Quilting Faith: African American Quilts as Source Material for Study of African American Religion
Matthews, Aundrea L
Pinn, Anthony B.
Doctor of Philosophy
Scholars of African American religion have done well to note the poignant role of cultural productions in the making, doing, and theorizing of religion and life options. Lacking in this discourse is critical attention to the religious significance of African American quilts, the quilters who make them, and the quilt-making process as source material for the study of African American religion. This dissertation adopts and thinks with the work of Anthony B. Pinn’s definition of African American religion as the quest for complex subjectivity, a desire or feeling for life meaning. Through a multi-disciplinary approach that draws on religious studies, sociology and art criticism/art history, the dissertation asserts that some African American quilters use scraps of mundane materials to craft visual testimonies that link the quest for complexity to everyday life. Research from the analyses allows scholars to gain deeper insight into the role of African American quilts in the expression of religion, and consider the cultural production of quilts as legitimate and viable source material for the study of African American religious life. Quilting Faith: African American Quilts as Source Material for the Study of African American Religion reveals that African American quilts are just as important to understanding African American religion as music, drama, dance, poetry, and slave narratives.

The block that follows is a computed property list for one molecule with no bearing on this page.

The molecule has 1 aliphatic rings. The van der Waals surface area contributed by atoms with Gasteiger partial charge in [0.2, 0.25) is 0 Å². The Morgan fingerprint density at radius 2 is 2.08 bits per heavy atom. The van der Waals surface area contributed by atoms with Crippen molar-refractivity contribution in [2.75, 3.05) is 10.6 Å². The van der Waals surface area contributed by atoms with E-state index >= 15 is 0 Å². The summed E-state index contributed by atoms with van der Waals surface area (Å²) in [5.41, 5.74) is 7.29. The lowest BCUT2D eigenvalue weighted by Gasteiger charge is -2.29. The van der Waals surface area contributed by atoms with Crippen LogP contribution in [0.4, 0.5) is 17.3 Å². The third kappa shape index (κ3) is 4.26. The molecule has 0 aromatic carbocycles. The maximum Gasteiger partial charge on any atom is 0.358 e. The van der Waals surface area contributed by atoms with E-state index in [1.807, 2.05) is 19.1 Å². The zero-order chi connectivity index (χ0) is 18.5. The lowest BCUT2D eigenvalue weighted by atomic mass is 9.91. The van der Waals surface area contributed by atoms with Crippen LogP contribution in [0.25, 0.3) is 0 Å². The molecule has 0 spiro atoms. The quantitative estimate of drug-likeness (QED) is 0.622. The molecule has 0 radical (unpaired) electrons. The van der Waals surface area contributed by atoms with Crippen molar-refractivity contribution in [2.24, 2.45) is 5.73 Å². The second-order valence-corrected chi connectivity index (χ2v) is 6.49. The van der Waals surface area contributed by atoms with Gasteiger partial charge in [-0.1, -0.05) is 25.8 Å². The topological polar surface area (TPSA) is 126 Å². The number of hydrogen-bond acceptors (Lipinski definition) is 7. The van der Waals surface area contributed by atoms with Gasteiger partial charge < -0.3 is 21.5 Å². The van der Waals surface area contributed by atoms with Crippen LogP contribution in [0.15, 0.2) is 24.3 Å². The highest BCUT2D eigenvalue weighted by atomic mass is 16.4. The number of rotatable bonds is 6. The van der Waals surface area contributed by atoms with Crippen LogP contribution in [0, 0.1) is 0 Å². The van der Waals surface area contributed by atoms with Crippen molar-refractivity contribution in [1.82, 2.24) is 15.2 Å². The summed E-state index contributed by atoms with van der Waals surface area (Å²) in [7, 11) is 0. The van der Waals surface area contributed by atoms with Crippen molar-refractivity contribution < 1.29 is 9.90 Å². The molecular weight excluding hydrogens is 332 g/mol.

material culture; African American religion